As a mother, I know darn well that politics is everywhere in education.  As I try to convey to my little boy who still believes in Santa Claus, that there is more to learning than can be found on a test, I am also buffering him from the fact Big Brother is watching his test scores, ready to label him as a failure.  That is what makes me angry and that is why I (and thousands of other parents) support our superintendent’s assertion of her authority.  These politics are VERY personal."

And then when I saw that I had a minute left, I felt compelled to address the fact that the board was taking credit for the recent rise in test scores in our state as success for their "reforms" (David Freitas said that, I believe).  Here is what I added:

" The fact that you are citing statistical "success" tells us little about whether or not these kids have a love of learning and are learning the interpersonal skills to be adult citizens of tomorrow.  They filled in the correct bubbles; they didn't necessarily create or think outside of the box. Or maybe it shows that teachers, despite the dire circumstances and efforts to tie their hands in the classroom, continue to perform miracles every day!" 

Another parent, Jenny Stevens, spoke also about the grading system and asked what the goals of A-F grades were and what we might assume teachers would consider as the focus? She also asked how, if testing is the behavior that is rewarded, what does it do to help kids? She said that parents want encouragement and engagement for their kids and resources and remedies for their schools and that she couldn't see how a focus on testing does that.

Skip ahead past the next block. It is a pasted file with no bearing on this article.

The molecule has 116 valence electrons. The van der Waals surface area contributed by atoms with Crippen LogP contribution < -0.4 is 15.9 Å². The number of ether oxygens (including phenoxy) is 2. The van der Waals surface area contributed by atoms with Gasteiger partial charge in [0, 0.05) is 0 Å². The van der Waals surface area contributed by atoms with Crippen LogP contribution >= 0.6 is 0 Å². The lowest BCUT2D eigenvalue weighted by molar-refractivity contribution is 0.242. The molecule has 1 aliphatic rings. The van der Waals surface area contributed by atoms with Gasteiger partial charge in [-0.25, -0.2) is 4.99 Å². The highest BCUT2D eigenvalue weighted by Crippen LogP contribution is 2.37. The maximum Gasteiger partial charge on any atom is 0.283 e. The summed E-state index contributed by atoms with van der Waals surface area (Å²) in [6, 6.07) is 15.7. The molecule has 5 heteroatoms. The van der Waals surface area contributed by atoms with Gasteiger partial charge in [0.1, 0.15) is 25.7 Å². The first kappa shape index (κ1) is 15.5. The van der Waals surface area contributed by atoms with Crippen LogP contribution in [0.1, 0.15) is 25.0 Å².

Northeast Indiana Friends of Public Education  members Phyllis Bush and Donna Roof drove all the way down from Fort Wayne to testify.  After bringing a much-needed laugh to the room with a crack about whether it was much cooler up by the board and the podium because, perhaps, the hot air was being blown back to the rear of the room, Phyllis went on to speak about the harm of this grading system.  She pointed out that it punishes demographics (amen!) and that perhaps the answer would be to pause on this for a while.

Donna Roof gave an amazing and moving testimony on the parallels between her fight with breast cancer and her fight as a teacher against the damage being done by "reform" right now in the schools.  I am going to post it in its entirety when she gives me the written version.  It was so moving.